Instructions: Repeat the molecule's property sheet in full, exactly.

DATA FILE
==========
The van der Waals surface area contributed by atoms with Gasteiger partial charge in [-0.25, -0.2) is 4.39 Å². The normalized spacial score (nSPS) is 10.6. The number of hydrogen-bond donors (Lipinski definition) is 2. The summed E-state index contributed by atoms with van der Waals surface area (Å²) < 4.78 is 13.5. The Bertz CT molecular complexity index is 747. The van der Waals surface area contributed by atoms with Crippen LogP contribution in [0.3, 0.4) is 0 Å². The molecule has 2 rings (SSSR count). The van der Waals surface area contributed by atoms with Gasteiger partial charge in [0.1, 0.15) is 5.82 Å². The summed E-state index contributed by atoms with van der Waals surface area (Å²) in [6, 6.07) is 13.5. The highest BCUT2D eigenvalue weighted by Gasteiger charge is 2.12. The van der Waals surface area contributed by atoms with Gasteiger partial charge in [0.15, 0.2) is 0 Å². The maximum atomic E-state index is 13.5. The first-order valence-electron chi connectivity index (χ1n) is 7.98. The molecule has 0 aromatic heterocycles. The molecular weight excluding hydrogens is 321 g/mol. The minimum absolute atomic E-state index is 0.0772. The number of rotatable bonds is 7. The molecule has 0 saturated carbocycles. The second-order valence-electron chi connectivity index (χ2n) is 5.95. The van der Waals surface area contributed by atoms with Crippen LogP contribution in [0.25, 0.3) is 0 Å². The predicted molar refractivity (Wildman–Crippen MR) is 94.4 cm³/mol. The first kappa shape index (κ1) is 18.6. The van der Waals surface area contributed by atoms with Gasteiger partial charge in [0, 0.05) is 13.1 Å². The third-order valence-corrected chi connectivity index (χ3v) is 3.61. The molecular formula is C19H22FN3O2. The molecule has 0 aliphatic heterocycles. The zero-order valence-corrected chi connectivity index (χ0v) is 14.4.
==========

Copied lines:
The van der Waals surface area contributed by atoms with Gasteiger partial charge in [-0.25, -0.2) is 4.39 Å². The normalized spacial score (nSPS) is 10.6. The number of hydrogen-bond donors (Lipinski definition) is 2. The summed E-state index contributed by atoms with van der Waals surface area (Å²) < 4.78 is 13.5. The Bertz CT molecular complexity index is 747. The van der Waals surface area contributed by atoms with Crippen LogP contribution in [0.3, 0.4) is 0 Å². The molecule has 2 rings (SSSR count). The van der Waals surface area contributed by atoms with Gasteiger partial charge in [0.1, 0.15) is 5.82 Å². The summed E-state index contributed by atoms with van der Waals surface area (Å²) in [6, 6.07) is 13.5. The highest BCUT2D eigenvalue weighted by Gasteiger charge is 2.12. The van der Waals surface area contributed by atoms with Gasteiger partial charge in [0.15, 0.2) is 0 Å². The maximum atomic E-state index is 13.5. The first-order valence-electron chi connectivity index (χ1n) is 7.98. The molecule has 0 aromatic heterocycles. The molecular weight excluding hydrogens is 321 g/mol. The minimum absolute atomic E-state index is 0.0772. The number of rotatable bonds is 7. The molecule has 0 saturated carbocycles. The second-order valence-electron chi connectivity index (χ2n) is 5.95. The van der Waals surface area contributed by atoms with Crippen LogP contribution in [0.25, 0.3) is 0 Å². The predicted molar refractivity (Wildman–Crippen MR) is 94.4 cm³/mol. The first kappa shape index (κ1) is 18.6. The van der Waals surface area contributed by atoms with Gasteiger partial charge in [0, 0.05) is 13.1 Å². The third-order valence-corrected chi connectivity index (χ3v) is 3.61. The molecular formula is C19H22FN3O2. The molecule has 0 aliphatic heterocycles. The zero-order valence-corrected chi connectivity index (χ0v) is 14.4.